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Dalton Trans. 2016 Dec 6;45(48):19299-19310.

Highly efficient extraction of actinides with pillar[5]arene-derived diglycolamides in ionic liquids via a unique mechanism involving competitive host-guest interactions.

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College of Chemistry, Institute of Nuclear Science and Technology, Key Laboratory for Radiation Physics and Technology of Ministry of Education, Sichuan University, Chengdu 610064, China.
Radiochemistry Division, Bhabha Atomic Research Centre, Trombay, Mumbai-400085, India.
Institute of Bioengineering and Nanotechnology, 31 Biopolis Way, The Nanos, Singapore 138669, Singapore.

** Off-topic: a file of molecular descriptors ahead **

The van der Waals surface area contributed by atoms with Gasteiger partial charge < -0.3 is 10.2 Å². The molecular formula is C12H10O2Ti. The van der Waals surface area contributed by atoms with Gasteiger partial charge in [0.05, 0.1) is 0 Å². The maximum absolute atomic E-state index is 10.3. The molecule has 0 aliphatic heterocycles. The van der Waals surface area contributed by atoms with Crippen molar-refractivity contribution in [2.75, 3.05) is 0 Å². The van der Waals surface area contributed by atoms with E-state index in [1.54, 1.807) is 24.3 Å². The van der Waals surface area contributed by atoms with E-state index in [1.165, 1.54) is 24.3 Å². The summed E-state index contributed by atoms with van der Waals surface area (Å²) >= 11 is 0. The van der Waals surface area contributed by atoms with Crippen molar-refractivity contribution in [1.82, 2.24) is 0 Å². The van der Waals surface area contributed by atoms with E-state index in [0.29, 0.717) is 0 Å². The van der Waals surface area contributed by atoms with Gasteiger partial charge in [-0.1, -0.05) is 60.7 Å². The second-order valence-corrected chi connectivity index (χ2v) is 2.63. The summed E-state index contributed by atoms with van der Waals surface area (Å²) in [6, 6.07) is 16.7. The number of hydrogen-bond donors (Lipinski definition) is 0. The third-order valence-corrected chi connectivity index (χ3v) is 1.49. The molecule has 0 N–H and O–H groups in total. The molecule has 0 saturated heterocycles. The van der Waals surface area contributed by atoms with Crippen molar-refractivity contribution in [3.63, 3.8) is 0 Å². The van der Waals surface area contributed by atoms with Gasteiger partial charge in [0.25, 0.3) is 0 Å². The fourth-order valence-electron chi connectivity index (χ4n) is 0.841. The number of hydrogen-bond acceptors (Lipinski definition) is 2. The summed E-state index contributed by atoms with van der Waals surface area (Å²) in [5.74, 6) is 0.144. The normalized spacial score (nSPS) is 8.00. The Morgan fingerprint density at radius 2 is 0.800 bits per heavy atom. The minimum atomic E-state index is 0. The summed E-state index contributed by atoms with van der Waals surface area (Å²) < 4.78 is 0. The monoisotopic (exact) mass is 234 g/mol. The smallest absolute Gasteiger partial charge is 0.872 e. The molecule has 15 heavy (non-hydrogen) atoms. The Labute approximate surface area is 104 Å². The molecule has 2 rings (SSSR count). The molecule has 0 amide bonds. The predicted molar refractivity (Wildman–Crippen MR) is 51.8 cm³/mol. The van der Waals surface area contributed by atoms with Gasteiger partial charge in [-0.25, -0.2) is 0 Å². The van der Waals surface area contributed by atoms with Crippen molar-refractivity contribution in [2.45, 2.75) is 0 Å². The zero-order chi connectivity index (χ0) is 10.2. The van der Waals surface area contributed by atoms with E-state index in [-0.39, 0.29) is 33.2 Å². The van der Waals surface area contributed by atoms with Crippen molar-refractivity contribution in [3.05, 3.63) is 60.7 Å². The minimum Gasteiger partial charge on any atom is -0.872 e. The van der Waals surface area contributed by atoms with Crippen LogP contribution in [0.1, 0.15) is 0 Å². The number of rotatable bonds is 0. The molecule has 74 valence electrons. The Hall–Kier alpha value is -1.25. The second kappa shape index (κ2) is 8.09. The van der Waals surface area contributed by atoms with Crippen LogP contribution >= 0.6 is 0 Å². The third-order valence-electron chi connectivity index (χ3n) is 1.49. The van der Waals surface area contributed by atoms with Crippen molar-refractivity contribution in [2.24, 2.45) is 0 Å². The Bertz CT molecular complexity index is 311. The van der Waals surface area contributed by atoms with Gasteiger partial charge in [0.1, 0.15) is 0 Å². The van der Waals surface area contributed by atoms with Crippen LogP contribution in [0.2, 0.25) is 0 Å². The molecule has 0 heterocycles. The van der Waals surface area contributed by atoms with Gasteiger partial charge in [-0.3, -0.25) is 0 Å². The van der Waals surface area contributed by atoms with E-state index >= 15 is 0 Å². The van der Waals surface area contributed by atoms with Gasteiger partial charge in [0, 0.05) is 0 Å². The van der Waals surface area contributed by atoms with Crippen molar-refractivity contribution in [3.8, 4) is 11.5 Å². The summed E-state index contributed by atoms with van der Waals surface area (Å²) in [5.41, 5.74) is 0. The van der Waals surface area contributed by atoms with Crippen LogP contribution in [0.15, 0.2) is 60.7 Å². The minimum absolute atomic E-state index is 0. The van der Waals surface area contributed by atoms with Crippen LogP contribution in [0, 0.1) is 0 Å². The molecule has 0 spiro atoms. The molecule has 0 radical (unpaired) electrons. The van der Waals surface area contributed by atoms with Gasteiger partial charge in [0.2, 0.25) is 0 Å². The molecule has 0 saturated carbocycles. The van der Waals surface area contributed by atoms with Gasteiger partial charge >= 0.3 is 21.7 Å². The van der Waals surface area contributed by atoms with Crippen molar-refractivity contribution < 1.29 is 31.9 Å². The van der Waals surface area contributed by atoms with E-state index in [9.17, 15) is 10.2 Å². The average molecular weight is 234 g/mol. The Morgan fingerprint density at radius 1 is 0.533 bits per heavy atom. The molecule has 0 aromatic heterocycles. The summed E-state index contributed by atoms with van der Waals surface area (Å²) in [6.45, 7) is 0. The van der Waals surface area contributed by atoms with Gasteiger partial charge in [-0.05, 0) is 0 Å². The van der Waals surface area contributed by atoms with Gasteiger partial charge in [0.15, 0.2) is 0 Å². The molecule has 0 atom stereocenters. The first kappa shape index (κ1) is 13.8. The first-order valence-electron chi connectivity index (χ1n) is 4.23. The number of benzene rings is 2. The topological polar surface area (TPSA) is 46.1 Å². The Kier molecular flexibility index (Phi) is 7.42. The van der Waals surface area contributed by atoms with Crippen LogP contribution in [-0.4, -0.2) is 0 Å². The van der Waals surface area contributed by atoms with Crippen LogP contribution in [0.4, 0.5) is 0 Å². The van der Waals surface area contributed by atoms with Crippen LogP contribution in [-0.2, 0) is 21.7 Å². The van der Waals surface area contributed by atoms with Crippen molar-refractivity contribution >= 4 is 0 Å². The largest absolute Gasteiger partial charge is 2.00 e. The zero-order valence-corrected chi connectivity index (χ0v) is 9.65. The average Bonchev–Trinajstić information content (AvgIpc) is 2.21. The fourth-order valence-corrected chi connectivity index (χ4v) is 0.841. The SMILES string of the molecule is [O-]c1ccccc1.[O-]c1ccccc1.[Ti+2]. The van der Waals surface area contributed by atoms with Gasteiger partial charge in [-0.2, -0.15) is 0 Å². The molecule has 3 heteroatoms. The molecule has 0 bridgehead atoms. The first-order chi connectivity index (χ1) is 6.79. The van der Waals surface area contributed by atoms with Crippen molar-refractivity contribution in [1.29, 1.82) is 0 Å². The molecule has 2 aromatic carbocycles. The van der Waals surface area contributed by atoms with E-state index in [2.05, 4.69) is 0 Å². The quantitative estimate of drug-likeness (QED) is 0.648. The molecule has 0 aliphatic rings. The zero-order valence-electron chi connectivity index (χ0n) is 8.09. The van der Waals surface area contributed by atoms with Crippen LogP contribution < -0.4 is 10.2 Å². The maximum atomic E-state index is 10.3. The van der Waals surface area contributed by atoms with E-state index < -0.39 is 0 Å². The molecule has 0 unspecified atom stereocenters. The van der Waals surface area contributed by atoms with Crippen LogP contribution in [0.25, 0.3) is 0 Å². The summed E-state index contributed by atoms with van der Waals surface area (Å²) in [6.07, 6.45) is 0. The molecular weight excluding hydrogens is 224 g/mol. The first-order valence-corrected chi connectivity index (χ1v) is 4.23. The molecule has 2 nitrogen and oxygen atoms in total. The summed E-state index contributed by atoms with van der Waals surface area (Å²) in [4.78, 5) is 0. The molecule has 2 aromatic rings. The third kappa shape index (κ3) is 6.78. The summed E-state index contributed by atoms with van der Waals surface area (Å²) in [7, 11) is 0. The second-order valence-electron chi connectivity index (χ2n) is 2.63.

Actinide partitioning is considered as one of the most challenging issues in nuclear waste remediation. Herein, we unravel a novel extraction mode pertinent to the competitive host-guest interactions for highly efficient actinide extraction. The host-guest recognition event involves binding of a room temperature ionic liquid (RTIL), 1-n-octyl-3 methylimidazolium bis(trifluoromethane)sulfonamide (C8mimNTf2), as both the guest and the solvent by the hosts pillar[5]arene-based diglycolamides (P5DGAs) and the subsequent displacement of the guest by a metal ion. This two-step process suggests a unique competitive ion-mediated displacement mechanism for the metal ion partitioning in the extraction process. The supramolecular extraction system is evaluated for its extraction abilities towards actinide ions such as UO22+, PuO22+, Pu4+, Am3+, and fission product elements such as Eu3+, Sr2+, Cs+. The results demonstrate the exceedingly high distribution ratios and favorable separation of Am3+ and Pu4+ in nitric acid media. All the three P5DGAs form 1 : 1 complexes with Am3+. Time resolved laser fluorescence spectroscopic (TRLFS) studies reveal a strong complexation involving no inner-sphere water molecules in the Eu3+-P5DGA complexes when C8mimNTf2 is used as the diluent. With high efficiency in the extraction of actinides and a quantitative back extraction outcome, the RTIL-based solvent systems containing pillar[5]arene-DGA ligands developed in this work hold potential as promising candidates for nuclear waste remediation in a more sustainable fashion.


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